• Prince Victor Sergius Heinrich Bruno Karl of Erbach-Schönberg (1880-1967).  He married in 1909, in Somogyvár, Hungary -Countess Elisabeth Széchényi VON Sárvár-Felsövidék (1888-1977).  He saw service in the Prussian Army 1901-1909 and became a diplomat. He served as German Ambassador to Greece from 1936 until the Axis Powers invaded in April 1941.  He died in Munich.

  • Princess Marie Elisabeth 'Edda' Donata of Erbach-Schönberg (1883-1966).  She married in 1910, in Schönberg -Wilhelm, Count of Stolberg-Wernigerod (1870-1931).  She died in Schlitz, Hesse.

Marie's marriage was not entirely happy.  It was noted that prior to her marriage she was fun, lively and spontaneous, but after she became dull and became as tedious as her husband. However Queen Victoria liked Marie and said of her - "I am so very fond of her who is so dear, sensible & good."  The Queen also visited Marie at Schönberg Castle, and even planted a tree in the gardens to mark the occasion. 

Marie and Gustav visited her brother - Prince Alexander, who was the reigning Prince of Bulgaria 1879-1893 in the turbulent days of Bulgaria's history as an independent country.  Whilst sailing along the Danube on the Royal Yacht, Alexander had discovered that his own River Navy were officially "holding manoeuvres with live torpedoes" but in reality they were planning to sink the Royal Yacht. They had a lucky escape and Marie was unaware of the danger to the Royal party.  Marie was to later publish her account of her visit to Bulgaria in "My Trip to Bulgaria", which was published in 1884.  She also published her memoirs and translated several novels. 

In July 1886, Marie received a letter from Prince Alexander, who was facing yet another campaign by Russia to oust him from his Throne.  He told her - "Beset on all sides like a hunted stag, overworked to such an extent that my eyes, for the first time in my life, refuse their office, I am now only able to write to you once more... How the situation stands today is difficult to determine, or how Russia's fight to dispossess me will end... my Throne will be like a laid train of dynamite."   After his abdication in 1886, Marie's brother - Prince Alexander was created Count VON Hartenau, he returned to Austria and caused a scandal by marrying an actress in 1889, which greatly upset their mother - Julia, The Princess of Battenberg.  On hearing the news that Prince Alexander was seriously ill in November 1893, Marie hurried to Darmstadt to persuade their mother to join her to go to his bedside. Sadly their mother did not go, and Marie received the news that Prince Alexander had died whilst she was travelling to her brother.  In fact it was left to Marie to inform Johanna, Prince Alexander's devastated widow of his decision to buried in Sofia, Bulgaria and that she would not (when the time came) be buried alongside him as she had thought.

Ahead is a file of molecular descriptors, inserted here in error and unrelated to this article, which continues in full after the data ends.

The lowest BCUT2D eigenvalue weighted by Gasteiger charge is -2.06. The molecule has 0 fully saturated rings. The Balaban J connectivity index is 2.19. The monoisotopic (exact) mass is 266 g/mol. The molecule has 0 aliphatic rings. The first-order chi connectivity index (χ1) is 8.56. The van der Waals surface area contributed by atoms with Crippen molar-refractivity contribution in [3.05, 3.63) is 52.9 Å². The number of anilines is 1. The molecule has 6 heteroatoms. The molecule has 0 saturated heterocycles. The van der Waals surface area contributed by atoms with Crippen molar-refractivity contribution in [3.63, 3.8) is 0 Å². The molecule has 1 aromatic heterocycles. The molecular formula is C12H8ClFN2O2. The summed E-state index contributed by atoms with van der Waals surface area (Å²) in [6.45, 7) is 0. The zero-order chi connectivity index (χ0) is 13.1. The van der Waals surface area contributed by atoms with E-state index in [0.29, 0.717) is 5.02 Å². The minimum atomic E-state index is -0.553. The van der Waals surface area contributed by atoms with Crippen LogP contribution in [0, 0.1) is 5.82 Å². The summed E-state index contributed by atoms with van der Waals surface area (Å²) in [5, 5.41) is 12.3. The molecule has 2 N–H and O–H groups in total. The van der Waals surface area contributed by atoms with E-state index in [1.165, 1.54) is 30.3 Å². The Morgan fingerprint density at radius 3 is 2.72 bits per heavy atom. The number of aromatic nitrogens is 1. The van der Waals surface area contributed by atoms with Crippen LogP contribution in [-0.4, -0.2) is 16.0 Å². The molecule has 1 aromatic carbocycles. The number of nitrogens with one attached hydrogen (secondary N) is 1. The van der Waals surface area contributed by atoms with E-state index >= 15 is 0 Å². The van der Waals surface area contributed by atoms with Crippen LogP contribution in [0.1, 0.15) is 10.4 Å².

Marie, Princess Mother of Erbach-Schönberg

Gustav died aged 68yrs on 29th January 1908 at Darmstadt and was succeeded by his eldest son - Alexander as Prince of Erbach-Schönberg etc.  Marie -who became styled as Princess Mother in widowhood, continued to live at Schönberg until her death there on 20th June 1923, aged 71yrs.  They were buried together in the Marienkirche, Schönberg.

The joint grave of  Gustav & Marie,  in the cemetery of the Marienkirche, Schönberg  ​
Marie, Princess Mother of Erbach-Schönberg  ​


The joint grave of  Gustav & Marie,

in the cemetery of the Marienkirche, Schönberg